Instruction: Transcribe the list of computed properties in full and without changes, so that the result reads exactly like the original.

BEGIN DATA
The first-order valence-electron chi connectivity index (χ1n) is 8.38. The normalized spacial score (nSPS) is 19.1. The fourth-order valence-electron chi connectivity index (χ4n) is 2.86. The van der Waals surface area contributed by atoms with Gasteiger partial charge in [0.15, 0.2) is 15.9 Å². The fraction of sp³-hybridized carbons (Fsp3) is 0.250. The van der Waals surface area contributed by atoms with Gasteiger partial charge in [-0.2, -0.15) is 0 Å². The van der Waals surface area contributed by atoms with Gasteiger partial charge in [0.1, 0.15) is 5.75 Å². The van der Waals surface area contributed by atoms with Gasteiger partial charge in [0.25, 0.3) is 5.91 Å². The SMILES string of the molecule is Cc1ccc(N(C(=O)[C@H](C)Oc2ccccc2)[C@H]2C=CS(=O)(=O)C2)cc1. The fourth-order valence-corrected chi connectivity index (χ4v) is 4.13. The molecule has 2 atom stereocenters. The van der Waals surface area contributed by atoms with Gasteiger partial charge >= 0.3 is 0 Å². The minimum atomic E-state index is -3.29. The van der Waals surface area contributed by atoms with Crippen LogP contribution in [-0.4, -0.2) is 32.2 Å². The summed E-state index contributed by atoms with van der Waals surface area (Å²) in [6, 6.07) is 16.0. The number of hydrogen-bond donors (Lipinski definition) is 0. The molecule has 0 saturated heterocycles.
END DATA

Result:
The first-order valence-electron chi connectivity index (χ1n) is 8.38. The normalized spacial score (nSPS) is 19.1. The fourth-order valence-electron chi connectivity index (χ4n) is 2.86. The van der Waals surface area contributed by atoms with Gasteiger partial charge in [0.15, 0.2) is 15.9 Å². The fraction of sp³-hybridized carbons (Fsp3) is 0.250. The van der Waals surface area contributed by atoms with Gasteiger partial charge in [-0.2, -0.15) is 0 Å². The van der Waals surface area contributed by atoms with Gasteiger partial charge in [0.1, 0.15) is 5.75 Å². The van der Waals surface area contributed by atoms with Gasteiger partial charge in [0.25, 0.3) is 5.91 Å². The SMILES string of the molecule is Cc1ccc(N(C(=O)[C@H](C)Oc2ccccc2)[C@H]2C=CS(=O)(=O)C2)cc1. The fourth-order valence-corrected chi connectivity index (χ4v) is 4.13. The molecule has 2 atom stereocenters. The van der Waals surface area contributed by atoms with Gasteiger partial charge >= 0.3 is 0 Å². The minimum atomic E-state index is -3.29. The van der Waals surface area contributed by atoms with Crippen LogP contribution in [-0.4, -0.2) is 32.2 Å². The summed E-state index contributed by atoms with van der Waals surface area (Å²) in [6, 6.07) is 16.0. The number of hydrogen-bond donors (Lipinski definition) is 0. The molecule has 0 saturated heterocycles.